• 111g/km – 160 g/km -20% writing down allowance per annum on expenditure incurred which is allocated to the main pool


  • 161g/km or more – 10% writing down allowance per annum on expenditure incurred which is allocated to a special rate pool

Where expenditure on a car is allocated to either the main pool or special rate pool (where there is no non-business use of the car), there will be no balancing adjustment when the car is sold, or otherwise disposed of, unless the business is ceasing e.g. any allowances still available after deducting the disposal proceeds will continue to be written down each year at the applicable rate. There will only be a balancing adjustment on the disposal of a car when the car is in a single asset pool.

Cars purchased before 1/6 April 2009 continue to be treated under the old rule for a transitional period of 5 Years. This means that cars costing: 

  • less than £12,000 continue to be handled on the main rate pool (20% capital allowance) regardless of their emission


  • £12,000 or more continue to be pooled in a single asset pool with a 20% capital allowance capped at £3,000 per annum.


The transitional period will end on the last day of the business first chargeable period to end on or after 31 March 2014 for corporation tax and after 5 April 2014 for income tax.

Car Leasing Disallowance

For contract leased (contract hire) cars there is no restriction on the tax deductibility of the car leasing costs if CO2 emissions are 160g/km or less.

For cars with CO2 emissions over 160g/km there is a flat rate disallowance of 15% of the car leasing costs for tax purposes.

Cars Acquired by Finance Lease

The difference between hire purchase and finance lease is determined by certain tests that include whether the lessee or lessor has control of the risks and rewards of the car, how the payments are structured and by the amount of the lease payments compared to the value of the car.

We can provide advice if you should require any help to determine what type agreement you have.

Finance lease cars are depreciated over the term of the lease. Then the finance lease interest element of the payments and the depreciation are treated as allowable for tax purposes.

Please contact us if you require any assistance.

Filed under: Tax

Mobile phones and PDAs – When are they tax free?

Posted by: edwinsmith on February 7th, 2011

Mobile phones and PDAs* provided to Employees (including Directors) - When are they tax free? 

*A PDA is a Personal Digital Assistant such as a Blackberry or device with similar functionality e.g. combines functions of a mobile phone with many of the functions associated with a computer.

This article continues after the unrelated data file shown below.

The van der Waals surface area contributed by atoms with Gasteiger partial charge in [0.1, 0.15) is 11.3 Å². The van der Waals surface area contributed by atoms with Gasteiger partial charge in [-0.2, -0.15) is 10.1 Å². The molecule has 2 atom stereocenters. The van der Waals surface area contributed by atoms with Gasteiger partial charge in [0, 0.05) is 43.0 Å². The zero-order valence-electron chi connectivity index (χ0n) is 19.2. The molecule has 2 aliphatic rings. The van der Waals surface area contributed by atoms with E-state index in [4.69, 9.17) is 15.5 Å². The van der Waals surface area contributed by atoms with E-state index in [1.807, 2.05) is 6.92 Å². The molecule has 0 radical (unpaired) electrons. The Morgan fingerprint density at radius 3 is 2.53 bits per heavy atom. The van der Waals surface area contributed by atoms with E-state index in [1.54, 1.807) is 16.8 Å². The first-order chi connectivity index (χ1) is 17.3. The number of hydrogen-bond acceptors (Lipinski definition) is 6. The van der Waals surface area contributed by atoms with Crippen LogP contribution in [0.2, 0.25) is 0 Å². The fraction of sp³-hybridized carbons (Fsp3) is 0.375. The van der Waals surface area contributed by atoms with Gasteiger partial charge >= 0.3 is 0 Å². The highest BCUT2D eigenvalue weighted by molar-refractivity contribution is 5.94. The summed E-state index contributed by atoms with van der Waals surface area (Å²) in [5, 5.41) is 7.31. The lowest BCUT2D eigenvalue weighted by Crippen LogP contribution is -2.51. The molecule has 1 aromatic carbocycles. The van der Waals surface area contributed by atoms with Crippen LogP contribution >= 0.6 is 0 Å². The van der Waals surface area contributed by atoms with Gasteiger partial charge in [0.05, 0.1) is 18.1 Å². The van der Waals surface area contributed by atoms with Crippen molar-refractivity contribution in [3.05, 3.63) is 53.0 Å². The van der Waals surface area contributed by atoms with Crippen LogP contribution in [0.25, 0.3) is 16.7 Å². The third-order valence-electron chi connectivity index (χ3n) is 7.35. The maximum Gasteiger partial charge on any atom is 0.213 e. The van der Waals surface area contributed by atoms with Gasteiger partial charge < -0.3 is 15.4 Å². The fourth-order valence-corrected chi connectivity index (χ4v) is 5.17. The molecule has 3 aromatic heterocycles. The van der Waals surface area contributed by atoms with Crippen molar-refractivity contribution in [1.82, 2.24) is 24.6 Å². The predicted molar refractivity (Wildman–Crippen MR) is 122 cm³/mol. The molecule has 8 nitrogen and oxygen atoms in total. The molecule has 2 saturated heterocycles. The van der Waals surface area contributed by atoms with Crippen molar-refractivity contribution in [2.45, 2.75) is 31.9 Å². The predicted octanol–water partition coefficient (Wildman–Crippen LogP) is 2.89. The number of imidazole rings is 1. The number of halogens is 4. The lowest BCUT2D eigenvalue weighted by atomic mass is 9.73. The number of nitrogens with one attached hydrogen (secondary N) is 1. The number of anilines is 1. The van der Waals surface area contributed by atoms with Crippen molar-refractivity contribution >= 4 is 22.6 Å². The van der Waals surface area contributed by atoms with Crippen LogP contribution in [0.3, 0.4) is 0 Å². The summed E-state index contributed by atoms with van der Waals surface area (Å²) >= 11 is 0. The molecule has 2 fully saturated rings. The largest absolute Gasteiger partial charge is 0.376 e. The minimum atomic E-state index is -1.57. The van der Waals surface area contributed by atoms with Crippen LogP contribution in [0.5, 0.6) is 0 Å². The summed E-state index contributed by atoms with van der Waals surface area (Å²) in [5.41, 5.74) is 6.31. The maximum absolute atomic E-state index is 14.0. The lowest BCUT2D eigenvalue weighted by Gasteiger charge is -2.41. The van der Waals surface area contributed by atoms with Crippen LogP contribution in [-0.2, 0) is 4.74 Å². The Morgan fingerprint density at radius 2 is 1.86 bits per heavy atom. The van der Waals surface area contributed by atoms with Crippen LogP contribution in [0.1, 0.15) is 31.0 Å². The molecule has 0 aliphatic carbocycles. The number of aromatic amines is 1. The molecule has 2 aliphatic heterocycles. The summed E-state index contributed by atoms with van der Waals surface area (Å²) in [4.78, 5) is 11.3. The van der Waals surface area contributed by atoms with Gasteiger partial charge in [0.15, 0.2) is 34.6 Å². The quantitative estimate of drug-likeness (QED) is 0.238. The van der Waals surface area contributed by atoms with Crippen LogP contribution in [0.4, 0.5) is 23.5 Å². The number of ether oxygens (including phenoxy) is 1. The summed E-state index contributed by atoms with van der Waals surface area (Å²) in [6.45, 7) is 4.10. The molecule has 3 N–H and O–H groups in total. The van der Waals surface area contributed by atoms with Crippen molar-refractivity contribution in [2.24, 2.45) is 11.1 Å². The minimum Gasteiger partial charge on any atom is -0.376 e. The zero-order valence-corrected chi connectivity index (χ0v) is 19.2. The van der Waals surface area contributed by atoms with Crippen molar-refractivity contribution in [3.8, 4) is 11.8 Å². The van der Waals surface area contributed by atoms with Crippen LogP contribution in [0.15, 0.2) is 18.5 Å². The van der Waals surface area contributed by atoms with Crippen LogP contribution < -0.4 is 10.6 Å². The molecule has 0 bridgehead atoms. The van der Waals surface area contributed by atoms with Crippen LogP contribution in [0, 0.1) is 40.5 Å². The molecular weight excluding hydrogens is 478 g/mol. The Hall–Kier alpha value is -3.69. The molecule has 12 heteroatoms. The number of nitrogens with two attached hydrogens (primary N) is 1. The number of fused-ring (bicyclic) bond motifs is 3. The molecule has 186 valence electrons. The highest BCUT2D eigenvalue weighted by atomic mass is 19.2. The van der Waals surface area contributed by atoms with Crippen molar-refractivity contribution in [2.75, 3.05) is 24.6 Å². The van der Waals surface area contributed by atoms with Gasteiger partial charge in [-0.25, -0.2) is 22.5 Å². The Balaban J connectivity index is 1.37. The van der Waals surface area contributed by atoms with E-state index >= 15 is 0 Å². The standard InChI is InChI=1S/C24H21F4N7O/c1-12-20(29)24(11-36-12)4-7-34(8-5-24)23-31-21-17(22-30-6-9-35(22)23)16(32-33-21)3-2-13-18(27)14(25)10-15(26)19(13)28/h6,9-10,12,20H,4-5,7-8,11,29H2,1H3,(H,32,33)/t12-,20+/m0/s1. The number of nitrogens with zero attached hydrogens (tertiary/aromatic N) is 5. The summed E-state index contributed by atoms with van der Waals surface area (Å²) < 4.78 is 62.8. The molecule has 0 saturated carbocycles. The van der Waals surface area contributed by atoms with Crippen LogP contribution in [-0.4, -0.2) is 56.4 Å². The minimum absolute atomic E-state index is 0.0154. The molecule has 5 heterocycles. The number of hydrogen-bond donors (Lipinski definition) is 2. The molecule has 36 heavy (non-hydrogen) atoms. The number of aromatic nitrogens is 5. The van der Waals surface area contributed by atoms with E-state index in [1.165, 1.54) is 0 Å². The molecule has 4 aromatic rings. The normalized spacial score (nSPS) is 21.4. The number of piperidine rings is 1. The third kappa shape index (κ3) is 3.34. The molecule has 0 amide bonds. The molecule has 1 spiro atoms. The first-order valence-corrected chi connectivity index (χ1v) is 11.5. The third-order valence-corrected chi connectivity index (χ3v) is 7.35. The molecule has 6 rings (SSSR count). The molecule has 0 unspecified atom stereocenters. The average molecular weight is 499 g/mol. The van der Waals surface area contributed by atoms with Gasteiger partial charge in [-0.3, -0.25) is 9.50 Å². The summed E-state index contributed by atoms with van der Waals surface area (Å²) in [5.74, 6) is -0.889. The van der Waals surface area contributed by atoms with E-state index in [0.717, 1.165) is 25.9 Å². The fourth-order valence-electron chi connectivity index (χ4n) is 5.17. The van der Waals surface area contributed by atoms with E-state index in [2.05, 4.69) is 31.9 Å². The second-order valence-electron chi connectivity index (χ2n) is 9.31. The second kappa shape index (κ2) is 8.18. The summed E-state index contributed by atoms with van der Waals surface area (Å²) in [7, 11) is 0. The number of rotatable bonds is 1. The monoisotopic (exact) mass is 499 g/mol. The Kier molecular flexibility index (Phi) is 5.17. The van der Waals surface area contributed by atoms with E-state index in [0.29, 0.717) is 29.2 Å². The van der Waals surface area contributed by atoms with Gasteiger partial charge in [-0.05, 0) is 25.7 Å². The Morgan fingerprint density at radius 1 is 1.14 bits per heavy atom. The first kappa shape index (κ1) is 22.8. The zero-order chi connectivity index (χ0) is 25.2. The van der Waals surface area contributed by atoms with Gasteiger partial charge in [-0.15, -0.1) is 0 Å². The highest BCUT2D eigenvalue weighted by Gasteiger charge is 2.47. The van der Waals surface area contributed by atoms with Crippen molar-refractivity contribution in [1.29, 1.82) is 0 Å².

Mobile Phones

There is no charge to tax on one mobile phone provided to an employee. This includes any line rental or the cost of any private calls made for that phone paid for by the employer. The phone contract must be between the employer and phone company.

(This exemption is under s319 ITEPA)

A mobile phone provided to a member of an employee’s family or household is taxable in all circumstances unless the family or household member is provided with the phone as an employee in their own right. Money an employer pays to an employee to use their own phone is taxable.

If an employer provides a mobile phone to an employee solely for business use, and private use is not significant, there is no charge to tax.

(This exemption is under s 316 ITEPA)

Therefore it is possible for an employee to be provided with two mobile phones by an employer without creating a tax charge. One phone can be provided for private use (tax exemption under s319 ITEPA) and the other phone provided solely for business use (tax exemption under s316 ITEPA).

If the employer provides two phones for private or both have mixed private and business use then only one phone is exempt. The employee and employer decide which phone is exempt and the other phones costs are chargeable as a benefit in kind.

If the phone is in the name of the employee and the employer pays the phone provider direct then the exemption for a single mobile phone will not apply. The amounts paid must be apportioned between business use and private. The basic monthly airtime tariff will always be personal if the phone is in the name of employee. Therefore only business call charges not covered by the monthly tariff can be claimed as business expenses. The private element should be treated as salary subject to PAYE/NIC.

PDA (Personal digital assistant)

A PDA such as a Blackberry is not a mobile phone and if provided to an employee must be used solely for business use (and private use is insignificant) to be exempt from tax. PDA contract must be between employer and provider of PDA.

If a mobile phone is provided for personal use and a PDA is provided to an employee and used solely for business then both will be exempt from tax.

If two PDAs are provided to an employee then only the PDA used solely for business will be tax free. The cost of the other PDA which has private use will be taxable and should be included on the P11d.

Please contact us at Edwin Smith if you require further advice.

Filed under: PAYE